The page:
I don’t doubt that someone will try. But here’s the thing: what makes Fox so effectively malignant and dangerous is that it’s run by true believers and has a lot of behind-the-scenes connections with the GOP establishment. Let’s say Fox disappears, and MSNBC starts hiring ex-Fox staff. There is a huge difference between a cable channel which panders to conservatives to try to add that audience to their existing one, and a cable channel whose entire raison d’etre is to push a Republican agenda.

    Might it be profitable? Sure. But it’s not going to be anywhere near as effective. The Fox audience is a captive audience, many of whom have no source of news other than Fox. They are immersed in Republican propaganda 24/7. MSNBC is going to expose them to other opinions, regardless of how many Fox hacks they hire.

  26. 26
    beltane says:

    At least we now know for sure why Fox News gets the prime spot in the White House briefing room. I’m not a conspiracy theory type of person but I’ve always suspected that the right-wing, via Fox, was stifling dissent through the use of blackmail.

    King Rupert is a plague on the English-speaking world, able to not just take down specific governments but to subvert democracy itself. You want your Fifth Column? Look no further than your Fox News watching neighbours.

  27. 27
    JPL says:

    Elizabelle @2, Thank you for the link.

  28. 28
    Elizabelle says:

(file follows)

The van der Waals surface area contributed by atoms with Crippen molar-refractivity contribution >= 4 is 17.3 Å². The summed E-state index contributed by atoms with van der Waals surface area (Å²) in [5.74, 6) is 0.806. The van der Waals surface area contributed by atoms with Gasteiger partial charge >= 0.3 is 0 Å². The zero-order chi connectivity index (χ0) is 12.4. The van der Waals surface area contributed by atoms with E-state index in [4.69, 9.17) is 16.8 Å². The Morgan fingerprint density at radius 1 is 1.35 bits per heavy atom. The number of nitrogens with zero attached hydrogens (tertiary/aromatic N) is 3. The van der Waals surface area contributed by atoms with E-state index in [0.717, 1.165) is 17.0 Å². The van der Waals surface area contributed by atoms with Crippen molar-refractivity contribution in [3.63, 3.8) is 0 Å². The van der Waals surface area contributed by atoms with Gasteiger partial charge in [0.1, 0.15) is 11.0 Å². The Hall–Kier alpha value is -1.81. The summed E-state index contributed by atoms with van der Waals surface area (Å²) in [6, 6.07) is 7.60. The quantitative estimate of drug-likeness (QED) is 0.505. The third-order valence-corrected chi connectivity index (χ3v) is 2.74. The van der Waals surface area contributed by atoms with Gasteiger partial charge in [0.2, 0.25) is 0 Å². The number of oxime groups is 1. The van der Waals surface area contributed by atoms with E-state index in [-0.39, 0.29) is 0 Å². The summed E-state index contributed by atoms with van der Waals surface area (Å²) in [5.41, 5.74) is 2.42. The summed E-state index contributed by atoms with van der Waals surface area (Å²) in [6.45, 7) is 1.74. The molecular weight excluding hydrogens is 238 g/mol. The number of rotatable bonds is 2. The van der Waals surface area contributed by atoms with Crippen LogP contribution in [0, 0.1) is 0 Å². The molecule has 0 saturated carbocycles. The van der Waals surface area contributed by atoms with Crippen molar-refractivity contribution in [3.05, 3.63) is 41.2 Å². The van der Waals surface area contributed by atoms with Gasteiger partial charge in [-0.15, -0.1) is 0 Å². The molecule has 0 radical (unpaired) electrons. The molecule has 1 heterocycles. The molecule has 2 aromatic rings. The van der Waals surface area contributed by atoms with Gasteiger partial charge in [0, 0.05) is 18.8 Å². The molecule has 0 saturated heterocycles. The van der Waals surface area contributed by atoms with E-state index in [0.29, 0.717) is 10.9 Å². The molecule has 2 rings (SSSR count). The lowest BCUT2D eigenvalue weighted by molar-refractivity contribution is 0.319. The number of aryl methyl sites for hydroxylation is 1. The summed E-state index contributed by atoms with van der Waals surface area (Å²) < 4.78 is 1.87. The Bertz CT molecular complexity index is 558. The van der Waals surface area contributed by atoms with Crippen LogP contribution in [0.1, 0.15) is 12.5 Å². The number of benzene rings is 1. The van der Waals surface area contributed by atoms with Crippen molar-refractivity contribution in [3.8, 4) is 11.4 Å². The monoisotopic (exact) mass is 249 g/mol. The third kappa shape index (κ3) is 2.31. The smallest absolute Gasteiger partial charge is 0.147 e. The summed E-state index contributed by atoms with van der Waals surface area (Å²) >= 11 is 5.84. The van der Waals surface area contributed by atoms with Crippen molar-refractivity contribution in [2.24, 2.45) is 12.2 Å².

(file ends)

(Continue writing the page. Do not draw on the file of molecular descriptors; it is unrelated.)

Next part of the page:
ABC station in Los Angeles is broadcasting Betty Ford’s service without interruption.

    PS: Rick Perlstein had an essay on Betty Ford in today’s NYTimes.
    Betty Ford, Pioneer
    http://www.nytimes.com/2011/07.....in.html?hp

    Now: back to discussing a lesser mortal, Mr. Murdoch.

  29. 29
    chomko says:

    Peter Oborne is himself confirmation of the more-than-one-locus in-the-conservative-media-empire thesis. The Telegraph is well within the conservative fold and always had been, but can’t in any way be said to be allied with the Murdoch empire.

    The Telegraph and Mail have it in for NI just as much if not more so than the Guardian and Independent do. While they’ve always backed the Tories to the hilt (excepting the Mail‘s flirtation with outright fascism), the Murdoch stable was all for Labour during Blair’s leadership before dumping on Brown (and making it clear that they weren’t about to line up behind EdM anytime soon). As soon as the Sun switched its endorsement to the Conservatives, however, Cameron & crew were photographed posing with the newspaper (not to mention the dinner parties at Rebakah Brooks’s house). The Telegraph and Mail were old hat. Factor in their antipathy to the Conservative-Liberal coalition, and it’s easy to see where the resentment was coming from. I’d hazard a guess that part of the reason Murdoch bought out the WSJ in this country was to prevent this sort of intra-Conservative schism developing between the Wall Street and Megachurch wings of the US conservative movement.

    Conservative media manipulation didn’t start with NewsCorp, and it won’t end with NewsCorp, either.

  30. 30
    Tom Hilton says: